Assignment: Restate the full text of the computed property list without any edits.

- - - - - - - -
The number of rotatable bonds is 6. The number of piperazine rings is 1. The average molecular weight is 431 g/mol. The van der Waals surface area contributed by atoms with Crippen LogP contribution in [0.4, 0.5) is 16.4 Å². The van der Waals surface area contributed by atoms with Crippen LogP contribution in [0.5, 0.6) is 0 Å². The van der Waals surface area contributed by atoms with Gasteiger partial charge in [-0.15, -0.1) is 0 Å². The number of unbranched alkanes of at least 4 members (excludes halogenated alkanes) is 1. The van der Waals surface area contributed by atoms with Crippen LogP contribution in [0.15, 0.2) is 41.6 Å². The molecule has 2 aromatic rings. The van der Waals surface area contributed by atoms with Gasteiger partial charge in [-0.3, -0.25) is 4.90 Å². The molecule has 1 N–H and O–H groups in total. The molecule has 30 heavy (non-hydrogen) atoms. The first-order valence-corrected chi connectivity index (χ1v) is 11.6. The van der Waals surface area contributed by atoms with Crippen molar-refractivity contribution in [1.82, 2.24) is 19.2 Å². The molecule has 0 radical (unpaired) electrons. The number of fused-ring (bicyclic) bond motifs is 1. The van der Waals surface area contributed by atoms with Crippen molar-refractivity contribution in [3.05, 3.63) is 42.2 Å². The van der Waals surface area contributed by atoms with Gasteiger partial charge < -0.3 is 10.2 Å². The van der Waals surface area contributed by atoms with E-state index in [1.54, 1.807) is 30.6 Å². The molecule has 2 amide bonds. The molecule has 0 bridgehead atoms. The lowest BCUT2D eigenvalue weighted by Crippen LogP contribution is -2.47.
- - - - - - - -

The number of rotatable bonds is 6. The number of piperazine rings is 1. The average molecular weight is 431 g/mol. The van der Waals surface area contributed by atoms with Crippen LogP contribution in [0.4, 0.5) is 16.4 Å². The van der Waals surface area contributed by atoms with Crippen LogP contribution in [0.5, 0.6) is 0 Å². The van der Waals surface area contributed by atoms with Gasteiger partial charge in [-0.15, -0.1) is 0 Å². The number of unbranched alkanes of at least 4 members (excludes halogenated alkanes) is 1. The van der Waals surface area contributed by atoms with Crippen LogP contribution in [0.15, 0.2) is 41.6 Å². The molecule has 2 aromatic rings. The van der Waals surface area contributed by atoms with Gasteiger partial charge in [-0.3, -0.25) is 4.90 Å². The molecule has 1 N–H and O–H groups in total. The molecule has 30 heavy (non-hydrogen) atoms. The first-order valence-corrected chi connectivity index (χ1v) is 11.6. The van der Waals surface area contributed by atoms with Crippen molar-refractivity contribution in [1.82, 2.24) is 19.2 Å². The molecule has 0 radical (unpaired) electrons. The number of fused-ring (bicyclic) bond motifs is 1. The van der Waals surface area contributed by atoms with Crippen molar-refractivity contribution in [3.05, 3.63) is 42.2 Å². The van der Waals surface area contributed by atoms with Gasteiger partial charge < -0.3 is 10.2 Å². The van der Waals surface area contributed by atoms with E-state index in [1.54, 1.807) is 30.6 Å². The molecule has 2 amide bonds. The molecule has 0 bridgehead atoms. The lowest BCUT2D eigenvalue weighted by Crippen LogP contribution is -2.47.